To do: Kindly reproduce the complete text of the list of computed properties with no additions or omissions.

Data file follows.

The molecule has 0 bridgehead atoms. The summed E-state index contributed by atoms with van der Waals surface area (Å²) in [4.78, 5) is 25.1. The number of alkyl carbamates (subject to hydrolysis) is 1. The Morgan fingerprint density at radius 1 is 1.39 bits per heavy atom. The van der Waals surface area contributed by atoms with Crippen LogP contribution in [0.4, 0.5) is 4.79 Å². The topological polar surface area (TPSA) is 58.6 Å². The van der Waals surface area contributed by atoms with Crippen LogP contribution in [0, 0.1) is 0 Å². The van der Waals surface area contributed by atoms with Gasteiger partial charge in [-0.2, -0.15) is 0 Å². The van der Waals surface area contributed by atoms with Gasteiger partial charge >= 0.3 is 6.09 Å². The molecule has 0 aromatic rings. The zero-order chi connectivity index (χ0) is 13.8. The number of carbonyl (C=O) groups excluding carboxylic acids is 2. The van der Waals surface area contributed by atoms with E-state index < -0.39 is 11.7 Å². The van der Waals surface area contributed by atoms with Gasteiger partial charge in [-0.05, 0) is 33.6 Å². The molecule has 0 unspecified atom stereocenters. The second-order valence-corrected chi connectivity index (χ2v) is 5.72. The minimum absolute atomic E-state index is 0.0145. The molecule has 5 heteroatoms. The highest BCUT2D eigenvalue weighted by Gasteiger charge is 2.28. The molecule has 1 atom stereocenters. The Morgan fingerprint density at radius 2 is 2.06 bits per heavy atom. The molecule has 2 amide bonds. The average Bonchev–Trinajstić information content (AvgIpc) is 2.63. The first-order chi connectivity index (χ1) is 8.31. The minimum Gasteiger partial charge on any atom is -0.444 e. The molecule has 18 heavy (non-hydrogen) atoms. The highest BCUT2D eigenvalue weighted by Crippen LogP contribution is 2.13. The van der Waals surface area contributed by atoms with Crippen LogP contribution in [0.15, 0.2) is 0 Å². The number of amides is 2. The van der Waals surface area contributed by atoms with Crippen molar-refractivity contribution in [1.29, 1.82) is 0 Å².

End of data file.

The molecule has 0 bridgehead atoms. The summed E-state index contributed by atoms with van der Waals surface area (Å²) in [4.78, 5) is 25.1. The number of alkyl carbamates (subject to hydrolysis) is 1. The Morgan fingerprint density at radius 1 is 1.39 bits per heavy atom. The van der Waals surface area contributed by atoms with Crippen LogP contribution in [0.4, 0.5) is 4.79 Å². The topological polar surface area (TPSA) is 58.6 Å². The van der Waals surface area contributed by atoms with Crippen LogP contribution in [0, 0.1) is 0 Å². The van der Waals surface area contributed by atoms with Gasteiger partial charge in [-0.2, -0.15) is 0 Å². The van der Waals surface area contributed by atoms with Gasteiger partial charge >= 0.3 is 6.09 Å². The molecule has 0 aromatic rings. The zero-order chi connectivity index (χ0) is 13.8. The number of carbonyl (C=O) groups excluding carboxylic acids is 2. The van der Waals surface area contributed by atoms with E-state index < -0.39 is 11.7 Å². The van der Waals surface area contributed by atoms with Gasteiger partial charge in [-0.05, 0) is 33.6 Å². The molecule has 0 unspecified atom stereocenters. The second-order valence-corrected chi connectivity index (χ2v) is 5.72. The minimum absolute atomic E-state index is 0.0145. The molecule has 5 heteroatoms. The highest BCUT2D eigenvalue weighted by Gasteiger charge is 2.28. The molecule has 1 atom stereocenters. The Morgan fingerprint density at radius 2 is 2.06 bits per heavy atom. The molecule has 2 amide bonds. The average Bonchev–Trinajstić information content (AvgIpc) is 2.63. The first-order chi connectivity index (χ1) is 8.31. The minimum Gasteiger partial charge on any atom is -0.444 e. The molecule has 18 heavy (non-hydrogen) atoms. The highest BCUT2D eigenvalue weighted by Crippen LogP contribution is 2.13. The van der Waals surface area contributed by atoms with Crippen LogP contribution in [0.15, 0.2) is 0 Å². The number of amides is 2. The van der Waals surface area contributed by atoms with Crippen molar-refractivity contribution in [1.29, 1.82) is 0 Å².